The U.S. Government Just Made It Legal To Shoot Hibernating Bear Families In Their Dens
WASHINGTON, March 21, 2017 /APNewswire
The U.S. Senate just voted 52-47 to allow barbaric hunting tactics such as killing hibernating bear families in their dens — and now the lives of countless animals on 76 million acres of federal wildlife refuges in Alaska are in President Donald Trump's hands.
Before the vote, U.S. Senator Cory Booker (D-NJ) said the bill contained "some of the most cruel and inhumane savage killing of animals."
Now the government is set to overturn previous U.S. Fish and Wildlife Service (FWS) regulations that were put in place to protect our wildlife, allowing hunters to lure grizzly bears with food to shoot them at point-blank range. They will be able to legally enter bear and wolf dens to kill mothers and their young cubs and pups. Hunters will also be allowed to shoot bears from airplanes. Steel-jawed leghold traps and wire snares will be allowed on these national lands.
The resolution, S.J.Res.18, was introduced by U.S. House Representative Don Young (R-AK), a former trapper. Even though a 2016 poll of Alaska voters showed that most people agree that these cruel hunting practices should be banned, the measure passed through the House 225-193 last month, with some congressmen citing states' rights as the reason for their vote in favor, despite the resolution being about federal lands.
"What the Senate did today should outrage the conscience of every animal lover in America," Wayne Pacelle, president and CEO of The Humane Society of the United States (HSUS), said on Tuesday, after the Senate passed the resolution.
The regulations came from the Obama administration, but received some bipartisan approval at the time. "Inhumane hunting methods have caused the overkilling of native Alaskan predators; this rule takes a balanced approach allowing for traditional, permit-based hunting," then-Representative Mike Fitzpatrick (R-PA) said last year after the cruel practices were banned.
But special interest groups have been seeking to strip the federal government of its authority over these lands. "Special interest groups are quietly working at the federal and state level to lay the groundwork for federally managed lands to be handed over wholesale to state or even private ownership," Dan Ashe, then-FWS director, wrote last year in an op-ed. "Unfortunately, without the protections of federal law and the public engagement it ensures, this heritage is incredibly vulnerable."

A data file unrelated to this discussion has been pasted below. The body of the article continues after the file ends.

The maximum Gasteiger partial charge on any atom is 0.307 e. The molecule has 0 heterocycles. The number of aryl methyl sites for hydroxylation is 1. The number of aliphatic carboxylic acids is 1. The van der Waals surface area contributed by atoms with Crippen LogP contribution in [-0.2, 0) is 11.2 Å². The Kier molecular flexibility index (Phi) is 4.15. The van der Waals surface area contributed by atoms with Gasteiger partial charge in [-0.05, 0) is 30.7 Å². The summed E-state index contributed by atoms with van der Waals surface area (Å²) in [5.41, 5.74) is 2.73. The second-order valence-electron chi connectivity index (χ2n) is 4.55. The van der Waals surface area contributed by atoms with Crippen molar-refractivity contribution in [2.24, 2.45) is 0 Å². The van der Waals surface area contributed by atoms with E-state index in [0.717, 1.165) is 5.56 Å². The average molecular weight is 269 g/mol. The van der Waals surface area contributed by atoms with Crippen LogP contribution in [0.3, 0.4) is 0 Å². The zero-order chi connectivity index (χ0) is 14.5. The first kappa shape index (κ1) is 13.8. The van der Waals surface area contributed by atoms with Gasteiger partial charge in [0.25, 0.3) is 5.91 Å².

Jeff Flocken, North American Regional Director for the International Fund for Animal Welfare (IFAW), issued the following statement regarding the passage of S.J. Res.18 in the U.S. Senate:
"While America is celebrating the 114th anniversary of the National Wildlife Refuge System, the U.S. Senate has failed to take a stand for keystone species living on these same public lands. IFAW condemns the passage of S.J. Res. 18 and its House-passed counterpart, H.J. Res. 69, which allow for the killing of iconic animals including grizzlies and wolves—as well as their young—on federal refuge lands across Alaska. This lethal legislation will permit the use of barbaric devices like leg-hold traps, which can leave animals struggling and suffering for days, and neck snares that slowly strangle entangled wildlife—all for the purpose of artificially inflating "game" populations. To call these practices cruel is a vast understatement.
It is deeply concerning that the Senate has taken this step, placing Alaska's wildlife, habitat and ecological balance in jeopardy. Congress seems intent on doing anything but protecting wildlife on lands that have been set aside for that very purpose. Irresponsible policies like S.J. Res. 18/H.J. Res. 69 are not only threatening our native wildlife, but also clearing a path to the reintroduction of extremely inhumane, indiscriminate and unsporting hunting practices on our shared lands."